Turkey Isn't Putin's Only Hope for Blocking NATO Expansion

Croatia's president has joined his Turkish counterpart in not supporting the admittance of Sweden and Finland into NATO, a position that could be a boon to Russian President Vladimir Putin's opposition to the alliance expanding.

Croatian President Zoran Milanovic on Wednesday said he joins Turkish President Recep Tayyip Erdoğan in being against the Nordic countries' bid to become part of NATO. Erdoğan this week said he would oppose Sweden and Finland joining the alliance because of the countries' alleged support of Kurdish militants and other groups that he claimed are a threat to Turkey.

In order for a country to join the alliance, a consensus is needed by NATO's 30 members, any one of which can veto new candidates. Turkey and Croatia are both NATO members. Milanovic announced he would instruct Croatia's Permanent Representative to NATO, Ambassador Mario Nobilo, to vote against the admission of Finland and Sweden, according to the Croatian News Agency.

However, Croatia's parliament is reportedly in favor of voting for Sweden and Finland to join NATO. The Croatian News Agency reported that the country's Ministry of Foreign and European Affairs said Nobilo would follow the instructions of the ministry rather than the president's and derail the plans for Sweden and Finland to join the organization.

Croatian President Zoran Milanovic speaking to NATO
President of Croatia Zoran Milanovic has said he joins Turkey in opposing the admittance of Sweden and Finland into NATO. In this photo, Milanovic is seen during a summit at the North Atlantic Treaty Organization (NATO) headquarters in Brussels, Belgium, on June 14, 2021. Photo by KENZO TRIBOUILLARD/POOL/AFP via Getty Images

When discussing his stance, Milanovic indicated he would not support the countries' bid until an election law in Bosnia and Herzegovina is amended.

"That is not an act against Finland and Sweden, but it is for Croatia," Milanovic said, according to the Croatian News Agency. "Turkey certainly will not move away from the table before it gets what it wants. How are we fighting for our interests?"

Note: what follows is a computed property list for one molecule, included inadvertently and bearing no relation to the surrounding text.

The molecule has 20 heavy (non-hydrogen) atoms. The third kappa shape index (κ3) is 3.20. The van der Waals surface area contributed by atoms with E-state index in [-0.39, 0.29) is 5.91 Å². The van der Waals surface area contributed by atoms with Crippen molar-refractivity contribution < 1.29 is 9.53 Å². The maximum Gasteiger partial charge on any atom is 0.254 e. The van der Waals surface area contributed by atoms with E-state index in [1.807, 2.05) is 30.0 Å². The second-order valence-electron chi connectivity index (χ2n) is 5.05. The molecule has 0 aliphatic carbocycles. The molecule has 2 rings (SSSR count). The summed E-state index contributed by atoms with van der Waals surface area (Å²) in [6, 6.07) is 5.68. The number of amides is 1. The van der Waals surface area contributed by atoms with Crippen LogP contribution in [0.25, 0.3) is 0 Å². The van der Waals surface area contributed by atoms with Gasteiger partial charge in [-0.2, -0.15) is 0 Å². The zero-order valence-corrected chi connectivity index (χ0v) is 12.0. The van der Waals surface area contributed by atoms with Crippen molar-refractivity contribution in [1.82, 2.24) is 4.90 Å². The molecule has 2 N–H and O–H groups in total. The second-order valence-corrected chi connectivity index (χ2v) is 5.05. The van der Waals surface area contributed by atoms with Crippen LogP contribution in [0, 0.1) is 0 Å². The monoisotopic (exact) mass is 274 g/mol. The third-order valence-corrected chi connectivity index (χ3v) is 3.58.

Milanovic supports reform to election laws in Bosnia and Herzegovina that the Bosnian Croat party says will make it easier for them to elect their representatives to government positions. He has also publicly disputed with Croatian Prime Minister Andrej Plenković over the issue of Sweden and Finland joining NATO.

According to the Euractiv media network, Plenković called on Milanovic to be a "tough guy" and block the countries from being admitted into NATO while in the presence of U.S. President Joe Biden.

On Thursday, Erdoğan tweeted a video of an interview from earlier in the week, in which he said: "We will continue our policy in a determined way. We have told allies that we will say no to Finland and Sweden's NATO membership," the Turkish leader said, according to a translation by Reuters.

Though Putin has spoken out against the expansion of NATO in the past, he said on Monday that Russia would not be threatened if Finland and Sweden joined NATO.

"As to enlargement [of NATO], Russia has no problem with these states—none. And so in a sense, there is no immediate threat to Russia from an expansion [of NATO[ to include these countries," Putin said during a meeting of the Collective Security Treaty Organization in Moscow.

However, the Russian president also added a warning.

"But the expansion of military infrastructure into this territory would certainly provoke our response," Putin said. "What that (response) will be, we will see what threats are created for us."

Newsweek reached out to Milanovic's office for comment.